I’ve just completed a two-day course on delivering mental health first aid for young people and am now technically qualified as a youth mental health first aider. Hoorah!
The course included coverage of a variety of mental ill health conditions including anxiety, depression, psychosis, self-harm, suicide and eating disorders and provided us with strategies to assess, approach and implement action plans in the hopes of resolving these difficulties. We were also introduced to some fantastic resources including videos and visual representations to aid in our discussions with children. During these two days, I was also reminded of the importance of staff looking after their own mental health, too.
A great deal of important information was delivered during the course but I wanted to share a few main points that I found particularly striking or beneficial, which we should all consider:
This is a fantastic way for children and adults to consider their wellbeing. The bucket indicates our resilience to life’s stresses. Naturally, stress fills our bucket. If the bucket overflows, problems start to develop and we ‘snap’, which can occasionally lead to mental ill health conditions. If we use good coping strategies, our tap siphons the stress out. If we use bad coping strategies, our tap doesn’t work so stress fills our bucket and eventually overflows, leading us to ‘snap’. There are a range of protective factors that make our bucket bigger such as personal characteristics, parents, life events and community/societal factors. This therefore increases our resilience to anything that life throws at us.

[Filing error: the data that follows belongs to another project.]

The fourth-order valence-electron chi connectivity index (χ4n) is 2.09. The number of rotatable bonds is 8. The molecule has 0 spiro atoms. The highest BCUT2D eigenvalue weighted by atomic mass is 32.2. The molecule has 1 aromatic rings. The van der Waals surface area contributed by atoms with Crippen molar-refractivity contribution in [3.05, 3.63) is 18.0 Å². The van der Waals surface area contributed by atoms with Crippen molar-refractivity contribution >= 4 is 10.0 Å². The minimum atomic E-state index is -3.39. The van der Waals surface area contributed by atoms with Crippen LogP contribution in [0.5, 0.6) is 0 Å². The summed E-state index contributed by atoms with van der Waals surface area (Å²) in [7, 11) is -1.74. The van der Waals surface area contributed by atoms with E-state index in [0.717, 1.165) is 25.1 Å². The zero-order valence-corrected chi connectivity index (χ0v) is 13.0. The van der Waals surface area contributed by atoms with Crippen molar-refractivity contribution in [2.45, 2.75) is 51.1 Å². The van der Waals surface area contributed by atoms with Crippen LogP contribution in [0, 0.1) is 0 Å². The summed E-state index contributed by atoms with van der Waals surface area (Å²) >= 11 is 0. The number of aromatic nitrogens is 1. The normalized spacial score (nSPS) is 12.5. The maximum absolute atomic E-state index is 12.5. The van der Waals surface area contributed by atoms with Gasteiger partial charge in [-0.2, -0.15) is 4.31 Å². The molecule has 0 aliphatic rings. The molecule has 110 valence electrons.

It is well worth undertaking this activity yourself so you can see the general stresses that fill your bucket and also to consider what protective factors you utilise. This activity could be conducted practically by filling a backpack with balls or a different labeled object. You could discuss protective factors which increases the size of the bag and also explore some coping strategies to allow the stresses to flow out.
Learning The Lingo
The language used to talk about mental health must be very carefully considered. It is easy to use negatively-loaded vocabulary that can cause offence or unintentionally exacerbate the stigma regarding mental health, which is evidently quite the opposite of what we all need to be doing!
One thing that struck me as particularly interesting was the notion of using ‘mental health’ as a phrase for those who are suffering from ‘mental ill health.’ We all have mental health and this exists on a continuum from incredibly negative to incredibly positive. It is only when people are suffering from mental ill health conditions that we need to view this as something that needs to be addressed and resolved. We need to celebrate the idea of positive mental health rather than misuse it as mental ill health.
Furthermore, we need to resist declaring that people ‘are depressed’, for example. Instead, we should describe them as people who just ‘happen to have depression.’ In doing so, it allows the person to be much more than just a mental illness.